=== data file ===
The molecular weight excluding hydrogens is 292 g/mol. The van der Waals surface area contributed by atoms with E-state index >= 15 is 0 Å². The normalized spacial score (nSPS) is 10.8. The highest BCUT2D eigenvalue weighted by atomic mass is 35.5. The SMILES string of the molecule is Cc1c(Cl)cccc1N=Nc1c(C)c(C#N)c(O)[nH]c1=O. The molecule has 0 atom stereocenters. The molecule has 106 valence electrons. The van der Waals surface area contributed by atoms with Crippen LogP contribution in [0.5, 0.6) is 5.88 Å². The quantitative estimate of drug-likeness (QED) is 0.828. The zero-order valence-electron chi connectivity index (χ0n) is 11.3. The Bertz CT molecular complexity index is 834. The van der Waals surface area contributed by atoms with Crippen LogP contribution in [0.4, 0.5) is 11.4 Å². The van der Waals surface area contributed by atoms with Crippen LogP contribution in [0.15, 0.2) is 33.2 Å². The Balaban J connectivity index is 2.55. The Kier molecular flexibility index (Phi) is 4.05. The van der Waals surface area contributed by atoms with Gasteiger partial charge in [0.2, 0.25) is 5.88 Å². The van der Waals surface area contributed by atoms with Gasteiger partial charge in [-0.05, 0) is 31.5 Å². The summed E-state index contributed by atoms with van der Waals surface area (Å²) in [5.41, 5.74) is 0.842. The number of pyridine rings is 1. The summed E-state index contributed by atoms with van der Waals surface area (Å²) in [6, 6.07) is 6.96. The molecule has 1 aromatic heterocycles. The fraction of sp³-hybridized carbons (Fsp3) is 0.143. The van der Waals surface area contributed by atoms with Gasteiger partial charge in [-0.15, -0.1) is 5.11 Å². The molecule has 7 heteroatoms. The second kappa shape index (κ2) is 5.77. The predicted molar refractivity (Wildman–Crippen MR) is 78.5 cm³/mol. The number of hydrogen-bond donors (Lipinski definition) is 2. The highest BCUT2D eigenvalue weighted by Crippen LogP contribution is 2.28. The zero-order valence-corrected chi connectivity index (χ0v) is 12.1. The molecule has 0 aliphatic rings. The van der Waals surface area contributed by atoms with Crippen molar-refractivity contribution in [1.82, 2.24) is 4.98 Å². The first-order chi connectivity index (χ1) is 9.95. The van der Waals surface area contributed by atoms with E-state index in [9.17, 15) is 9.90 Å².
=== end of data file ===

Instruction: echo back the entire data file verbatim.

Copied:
The molecular weight excluding hydrogens is 292 g/mol. The van der Waals surface area contributed by atoms with E-state index >= 15 is 0 Å². The normalized spacial score (nSPS) is 10.8. The highest BCUT2D eigenvalue weighted by atomic mass is 35.5. The SMILES string of the molecule is Cc1c(Cl)cccc1N=Nc1c(C)c(C#N)c(O)[nH]c1=O. The molecule has 0 atom stereocenters. The molecule has 106 valence electrons. The van der Waals surface area contributed by atoms with Crippen LogP contribution in [0.5, 0.6) is 5.88 Å². The quantitative estimate of drug-likeness (QED) is 0.828. The zero-order valence-electron chi connectivity index (χ0n) is 11.3. The Bertz CT molecular complexity index is 834. The van der Waals surface area contributed by atoms with Crippen LogP contribution in [0.4, 0.5) is 11.4 Å². The van der Waals surface area contributed by atoms with Crippen LogP contribution in [0.15, 0.2) is 33.2 Å². The Balaban J connectivity index is 2.55. The Kier molecular flexibility index (Phi) is 4.05. The van der Waals surface area contributed by atoms with Gasteiger partial charge in [0.2, 0.25) is 5.88 Å². The van der Waals surface area contributed by atoms with Gasteiger partial charge in [-0.05, 0) is 31.5 Å². The summed E-state index contributed by atoms with van der Waals surface area (Å²) in [5.41, 5.74) is 0.842. The number of pyridine rings is 1. The summed E-state index contributed by atoms with van der Waals surface area (Å²) in [6, 6.07) is 6.96. The molecule has 1 aromatic heterocycles. The fraction of sp³-hybridized carbons (Fsp3) is 0.143. The van der Waals surface area contributed by atoms with Gasteiger partial charge in [-0.15, -0.1) is 5.11 Å². The molecule has 7 heteroatoms. The second kappa shape index (κ2) is 5.77. The predicted molar refractivity (Wildman–Crippen MR) is 78.5 cm³/mol. The number of hydrogen-bond donors (Lipinski definition) is 2. The highest BCUT2D eigenvalue weighted by Crippen LogP contribution is 2.28. The zero-order valence-corrected chi connectivity index (χ0v) is 12.1. The molecule has 0 aliphatic rings. The van der Waals surface area contributed by atoms with Crippen molar-refractivity contribution in [1.82, 2.24) is 4.98 Å². The first-order chi connectivity index (χ1) is 9.95. The van der Waals surface area contributed by atoms with E-state index in [9.17, 15) is 9.90 Å².